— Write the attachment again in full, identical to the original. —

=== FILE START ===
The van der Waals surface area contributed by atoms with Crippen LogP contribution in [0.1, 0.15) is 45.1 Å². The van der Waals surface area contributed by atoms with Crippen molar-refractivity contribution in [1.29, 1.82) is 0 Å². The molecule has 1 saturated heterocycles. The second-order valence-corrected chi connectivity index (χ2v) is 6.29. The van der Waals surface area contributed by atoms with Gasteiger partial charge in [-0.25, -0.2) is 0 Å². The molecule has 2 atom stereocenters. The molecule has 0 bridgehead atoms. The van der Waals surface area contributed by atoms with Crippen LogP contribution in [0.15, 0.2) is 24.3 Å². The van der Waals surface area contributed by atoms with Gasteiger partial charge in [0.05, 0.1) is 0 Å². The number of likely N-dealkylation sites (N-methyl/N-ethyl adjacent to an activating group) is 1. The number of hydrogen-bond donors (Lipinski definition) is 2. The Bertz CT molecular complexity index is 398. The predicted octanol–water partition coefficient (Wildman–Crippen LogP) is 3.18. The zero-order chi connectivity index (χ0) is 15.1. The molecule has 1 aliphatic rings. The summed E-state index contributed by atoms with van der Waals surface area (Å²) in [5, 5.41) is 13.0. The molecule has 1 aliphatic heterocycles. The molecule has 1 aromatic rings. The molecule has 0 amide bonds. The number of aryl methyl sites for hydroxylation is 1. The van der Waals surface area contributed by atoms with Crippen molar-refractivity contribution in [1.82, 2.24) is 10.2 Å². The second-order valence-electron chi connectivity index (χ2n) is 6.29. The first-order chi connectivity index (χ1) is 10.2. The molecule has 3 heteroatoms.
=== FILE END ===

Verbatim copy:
The van der Waals surface area contributed by atoms with Crippen LogP contribution in [0.1, 0.15) is 45.1 Å². The van der Waals surface area contributed by atoms with Crippen molar-refractivity contribution in [1.29, 1.82) is 0 Å². The molecule has 1 saturated heterocycles. The second-order valence-corrected chi connectivity index (χ2v) is 6.29. The van der Waals surface area contributed by atoms with Gasteiger partial charge in [-0.25, -0.2) is 0 Å². The molecule has 2 atom stereocenters. The molecule has 0 bridgehead atoms. The van der Waals surface area contributed by atoms with Crippen LogP contribution in [0.15, 0.2) is 24.3 Å². The van der Waals surface area contributed by atoms with Gasteiger partial charge in [0.05, 0.1) is 0 Å². The number of likely N-dealkylation sites (N-methyl/N-ethyl adjacent to an activating group) is 1. The number of hydrogen-bond donors (Lipinski definition) is 2. The Bertz CT molecular complexity index is 398. The predicted octanol–water partition coefficient (Wildman–Crippen LogP) is 3.18. The zero-order chi connectivity index (χ0) is 15.1. The molecule has 1 aliphatic rings. The summed E-state index contributed by atoms with van der Waals surface area (Å²) in [5, 5.41) is 13.0. The molecule has 1 aliphatic heterocycles. The molecule has 1 aromatic rings. The molecule has 0 amide bonds. The number of aryl methyl sites for hydroxylation is 1. The van der Waals surface area contributed by atoms with Crippen molar-refractivity contribution in [1.82, 2.24) is 10.2 Å². The second-order valence-electron chi connectivity index (χ2n) is 6.29. The first-order chi connectivity index (χ1) is 10.2. The molecule has 3 heteroatoms.